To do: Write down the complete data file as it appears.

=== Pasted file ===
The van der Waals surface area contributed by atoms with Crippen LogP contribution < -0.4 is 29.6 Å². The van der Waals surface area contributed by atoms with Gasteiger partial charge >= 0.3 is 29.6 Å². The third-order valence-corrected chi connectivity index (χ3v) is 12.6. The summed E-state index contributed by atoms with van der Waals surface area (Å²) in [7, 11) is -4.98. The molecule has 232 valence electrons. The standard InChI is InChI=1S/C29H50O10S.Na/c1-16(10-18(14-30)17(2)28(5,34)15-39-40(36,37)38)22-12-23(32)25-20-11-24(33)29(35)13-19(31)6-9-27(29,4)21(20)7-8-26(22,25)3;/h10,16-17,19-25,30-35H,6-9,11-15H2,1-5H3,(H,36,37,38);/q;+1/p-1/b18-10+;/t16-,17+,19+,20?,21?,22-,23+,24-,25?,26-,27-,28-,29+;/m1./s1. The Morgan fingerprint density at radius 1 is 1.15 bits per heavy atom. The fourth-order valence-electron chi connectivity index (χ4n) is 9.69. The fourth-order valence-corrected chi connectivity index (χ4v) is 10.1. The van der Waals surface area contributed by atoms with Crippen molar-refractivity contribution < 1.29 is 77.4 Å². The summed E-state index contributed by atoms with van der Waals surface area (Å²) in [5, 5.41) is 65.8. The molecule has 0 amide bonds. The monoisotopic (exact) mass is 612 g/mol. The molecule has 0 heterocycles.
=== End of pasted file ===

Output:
The van der Waals surface area contributed by atoms with Crippen LogP contribution < -0.4 is 29.6 Å². The van der Waals surface area contributed by atoms with Gasteiger partial charge >= 0.3 is 29.6 Å². The third-order valence-corrected chi connectivity index (χ3v) is 12.6. The summed E-state index contributed by atoms with van der Waals surface area (Å²) in [7, 11) is -4.98. The molecule has 232 valence electrons. The standard InChI is InChI=1S/C29H50O10S.Na/c1-16(10-18(14-30)17(2)28(5,34)15-39-40(36,37)38)22-12-23(32)25-20-11-24(33)29(35)13-19(31)6-9-27(29,4)21(20)7-8-26(22,25)3;/h10,16-17,19-25,30-35H,6-9,11-15H2,1-5H3,(H,36,37,38);/q;+1/p-1/b18-10+;/t16-,17+,19+,20?,21?,22-,23+,24-,25?,26-,27-,28-,29+;/m1./s1. The Morgan fingerprint density at radius 1 is 1.15 bits per heavy atom. The fourth-order valence-electron chi connectivity index (χ4n) is 9.69. The fourth-order valence-corrected chi connectivity index (χ4v) is 10.1. The van der Waals surface area contributed by atoms with Crippen molar-refractivity contribution < 1.29 is 77.4 Å². The summed E-state index contributed by atoms with van der Waals surface area (Å²) in [5, 5.41) is 65.8. The molecule has 0 amide bonds. The monoisotopic (exact) mass is 612 g/mol. The molecule has 0 heterocycles.